The paint peeled forlornly from the ceiling and the ancient fan groaned, barely budging the stale damp air. I lay on the top bunk and peered out of the barred window into the Mumbai night.
‘There’s no rats’ reported the backpacker with the air of an eternal optimist who has scoured the building in search of its one and only redeeming feature. The toilet refused to flush and the sink tap revolved uselessly but there were no rats.
Through the bars of the window I could see the Taj Mahal Palace Hotel across the road at an angle and the line of expensive cars parked outside. A few chauffeurs stood nearby sharing cigarettes and gossip.
The Taj Hotel looks defiantly across the Arabian Sea. The dream of Jamserji Tata, with its Moorish, Oriental and Florentine architecture, it is packed with onyx columns, silk carpets and crystal chandeliers. Sadly this was all rather beyond the means of my modest budget.
Instead I had turned up at the doors of the Salvation Army hostel with its well-deserved reputation of being the cheapest place in town.
‘We have no room’ said the man at the front desk, shaking his head, but I went up the stairs anyway. An older man, more gentle and understanding, found me a bunk. I met him again as I went out.
‘Were you here when the Taj was attacked by terrorists?’ I asked.
He shrugged his shoulders and smiled. ‘I was at my sisters, I missed everything.’
I stepped into the warm night and made my way down the tree-lined avenue that skirts the Taj. I passed the two armoured vehicles crammed with a crack paramilitary unit parked permanently and discretely just in case the terrorists should return. And then past the lavish entrance of the Taj with its two Sikh doormen, turbaned, bearded and huge, who guarded the comings and goings.
Past the Taj stands the ‘Gateway to India’, the basalt archway, built to welcome King George V in 1924 and which bade farewell to the last British troops in 1948. Now Indian families congregate in the evening and buy balloons, trinkets and ice-cream. Darkness had fallen quickly and I felt vulnerable and alone despite the crowds. I hunched my shoulders, no longer absorbing the atmosphere of the city but rather trying to protect myself. I crossed the square in front of the Gateway, the reflection of an almost full moon dancing on the dirty bay below. A young lady in sari walked alongside me. She looked up and I glimpsed her innocent eyes in the lamplight.
‘Sir, you want?’ She could earn thirty pence a time satisfying the sweaty hungers of truck-drivers but she would expect more from a tourist like me. I replied brusquely and she left me alone. With my passport, money and train ticket in my pocket I felt more vulnerable now and headed back to the lights of the main street.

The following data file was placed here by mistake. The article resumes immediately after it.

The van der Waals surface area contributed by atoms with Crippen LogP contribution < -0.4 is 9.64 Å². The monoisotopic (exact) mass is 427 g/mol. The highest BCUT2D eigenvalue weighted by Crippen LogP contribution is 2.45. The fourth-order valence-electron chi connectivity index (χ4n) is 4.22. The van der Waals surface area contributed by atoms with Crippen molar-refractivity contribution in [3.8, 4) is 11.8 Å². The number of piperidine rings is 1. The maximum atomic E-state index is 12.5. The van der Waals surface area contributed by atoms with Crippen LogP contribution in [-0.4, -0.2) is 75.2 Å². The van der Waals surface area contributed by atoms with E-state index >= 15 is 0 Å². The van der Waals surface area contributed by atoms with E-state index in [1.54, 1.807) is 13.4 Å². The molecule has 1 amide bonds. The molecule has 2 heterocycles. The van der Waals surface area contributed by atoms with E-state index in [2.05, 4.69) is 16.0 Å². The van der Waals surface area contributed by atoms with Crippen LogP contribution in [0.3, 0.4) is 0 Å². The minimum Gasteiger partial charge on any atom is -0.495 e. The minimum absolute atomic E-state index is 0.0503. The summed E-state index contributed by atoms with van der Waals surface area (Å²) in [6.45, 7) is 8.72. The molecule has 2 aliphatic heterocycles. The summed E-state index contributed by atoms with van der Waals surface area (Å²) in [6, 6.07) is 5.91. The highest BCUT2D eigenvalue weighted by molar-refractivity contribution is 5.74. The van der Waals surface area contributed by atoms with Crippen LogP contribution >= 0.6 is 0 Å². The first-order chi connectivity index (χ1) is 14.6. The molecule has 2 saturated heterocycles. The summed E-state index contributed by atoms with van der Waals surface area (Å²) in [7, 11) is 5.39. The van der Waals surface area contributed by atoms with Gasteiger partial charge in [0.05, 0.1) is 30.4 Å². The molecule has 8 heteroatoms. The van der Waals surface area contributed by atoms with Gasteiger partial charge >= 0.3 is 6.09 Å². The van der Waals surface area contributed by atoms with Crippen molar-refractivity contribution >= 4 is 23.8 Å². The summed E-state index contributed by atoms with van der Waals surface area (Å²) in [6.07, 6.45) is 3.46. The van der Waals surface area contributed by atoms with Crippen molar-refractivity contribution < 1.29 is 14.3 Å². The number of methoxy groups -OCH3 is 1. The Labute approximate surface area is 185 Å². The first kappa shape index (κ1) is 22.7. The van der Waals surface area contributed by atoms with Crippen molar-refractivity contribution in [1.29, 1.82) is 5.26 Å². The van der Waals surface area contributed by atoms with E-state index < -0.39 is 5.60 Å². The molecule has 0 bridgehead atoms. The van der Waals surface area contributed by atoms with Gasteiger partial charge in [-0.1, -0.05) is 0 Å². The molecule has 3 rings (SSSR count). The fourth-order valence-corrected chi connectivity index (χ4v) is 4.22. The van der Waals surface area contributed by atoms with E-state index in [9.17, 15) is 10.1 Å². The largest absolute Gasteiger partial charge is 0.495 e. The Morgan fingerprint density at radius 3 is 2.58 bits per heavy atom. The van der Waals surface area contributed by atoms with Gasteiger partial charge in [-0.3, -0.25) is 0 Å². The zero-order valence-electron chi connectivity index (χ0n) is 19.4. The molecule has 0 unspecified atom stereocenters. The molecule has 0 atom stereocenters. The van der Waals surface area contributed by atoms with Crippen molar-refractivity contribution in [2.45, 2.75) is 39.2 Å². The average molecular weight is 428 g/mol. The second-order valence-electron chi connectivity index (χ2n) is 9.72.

Coloba has thrown up an array of continental boutiques, patisseries and cafes, cashing in on the newfound wealth of the district. Unashamedly I took refuge in one such place, a heavenly air-conditioned cafe with piped western music and cappuccino at one pound a cup that threatened my budget but who cares when you can escape the city for just a moment.
And then back to the hostel and my dormitory top bunk. Five English backpackers, fresh out of university, sat studying their Lonely Planet guide books, swapping notes and discussing the intricacies of poverty. They had been on a guided tour of the slums. They had opinions.
An enigmatic Yorkshire-man came over to talk to me. He had been mining in South Africa. He spoke with a lowered voice. ‘I have precious stones that need cutting’ he said. Head to Jaipur was my advice and he nodded and went back to his bunk.
A Frenchman sat rolling a spliff and then disappeared discretely.
The dormitory began to settle down for the night. The man with the stones slept nervously. I peered once more into the night. The side of the Taj Hotel was less lit up now but on the top floor a curtain was thrown open and a plump middle-aged Indian lady dressed in a turquoise blue sari stepped onto the balcony. Without thinking, I put my hand through the bars of the window and waved. And just for one mad moment, one sublime moment, I thought she saw me and waved back. Then she returned through the curtain and the light went out.
The next day I would catch the Ranakpur Express headed for Rajasthan. I would be glad to leave Mumbai with its tenements the colour of drab and its rude and cheating ways. But that night as my eyes closed I was just glad that there were no rats.